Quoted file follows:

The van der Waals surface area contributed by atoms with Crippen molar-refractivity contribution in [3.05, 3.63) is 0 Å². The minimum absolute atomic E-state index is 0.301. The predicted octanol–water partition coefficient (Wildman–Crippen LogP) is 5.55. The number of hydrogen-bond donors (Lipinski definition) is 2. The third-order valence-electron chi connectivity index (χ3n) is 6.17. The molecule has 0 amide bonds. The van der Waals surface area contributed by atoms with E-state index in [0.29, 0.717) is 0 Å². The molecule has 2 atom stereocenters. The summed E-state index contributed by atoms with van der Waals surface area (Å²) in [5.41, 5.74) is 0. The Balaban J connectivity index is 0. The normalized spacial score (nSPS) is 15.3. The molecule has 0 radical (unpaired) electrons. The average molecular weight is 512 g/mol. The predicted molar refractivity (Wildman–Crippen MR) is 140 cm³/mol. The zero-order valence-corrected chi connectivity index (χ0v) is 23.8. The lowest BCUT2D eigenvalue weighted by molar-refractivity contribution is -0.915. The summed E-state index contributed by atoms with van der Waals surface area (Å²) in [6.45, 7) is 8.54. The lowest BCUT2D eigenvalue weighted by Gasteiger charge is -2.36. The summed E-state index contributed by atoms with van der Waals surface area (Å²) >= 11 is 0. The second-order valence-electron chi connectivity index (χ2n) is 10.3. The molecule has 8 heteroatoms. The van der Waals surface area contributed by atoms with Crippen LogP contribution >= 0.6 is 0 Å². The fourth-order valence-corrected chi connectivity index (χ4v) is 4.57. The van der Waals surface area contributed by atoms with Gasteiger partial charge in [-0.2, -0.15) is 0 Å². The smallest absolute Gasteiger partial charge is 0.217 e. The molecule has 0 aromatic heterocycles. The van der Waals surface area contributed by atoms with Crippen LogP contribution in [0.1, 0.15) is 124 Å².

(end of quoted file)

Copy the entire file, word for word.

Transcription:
The van der Waals surface area contributed by atoms with Crippen molar-refractivity contribution in [3.05, 3.63) is 0 Å². The minimum absolute atomic E-state index is 0.301. The predicted octanol–water partition coefficient (Wildman–Crippen LogP) is 5.55. The number of hydrogen-bond donors (Lipinski definition) is 2. The third-order valence-electron chi connectivity index (χ3n) is 6.17. The molecule has 0 amide bonds. The van der Waals surface area contributed by atoms with E-state index in [0.29, 0.717) is 0 Å². The molecule has 2 atom stereocenters. The summed E-state index contributed by atoms with van der Waals surface area (Å²) in [5.41, 5.74) is 0. The Balaban J connectivity index is 0. The normalized spacial score (nSPS) is 15.3. The molecule has 0 radical (unpaired) electrons. The average molecular weight is 512 g/mol. The predicted molar refractivity (Wildman–Crippen MR) is 140 cm³/mol. The zero-order valence-corrected chi connectivity index (χ0v) is 23.8. The lowest BCUT2D eigenvalue weighted by molar-refractivity contribution is -0.915. The summed E-state index contributed by atoms with van der Waals surface area (Å²) in [6.45, 7) is 8.54. The lowest BCUT2D eigenvalue weighted by Gasteiger charge is -2.36. The summed E-state index contributed by atoms with van der Waals surface area (Å²) >= 11 is 0. The second-order valence-electron chi connectivity index (χ2n) is 10.3. The molecule has 8 heteroatoms. The van der Waals surface area contributed by atoms with Crippen LogP contribution >= 0.6 is 0 Å². The fourth-order valence-corrected chi connectivity index (χ4v) is 4.57. The van der Waals surface area contributed by atoms with Gasteiger partial charge in [-0.2, -0.15) is 0 Å². The smallest absolute Gasteiger partial charge is 0.217 e. The molecule has 0 aromatic heterocycles. The van der Waals surface area contributed by atoms with Crippen LogP contribution in [0.1, 0.15) is 124 Å².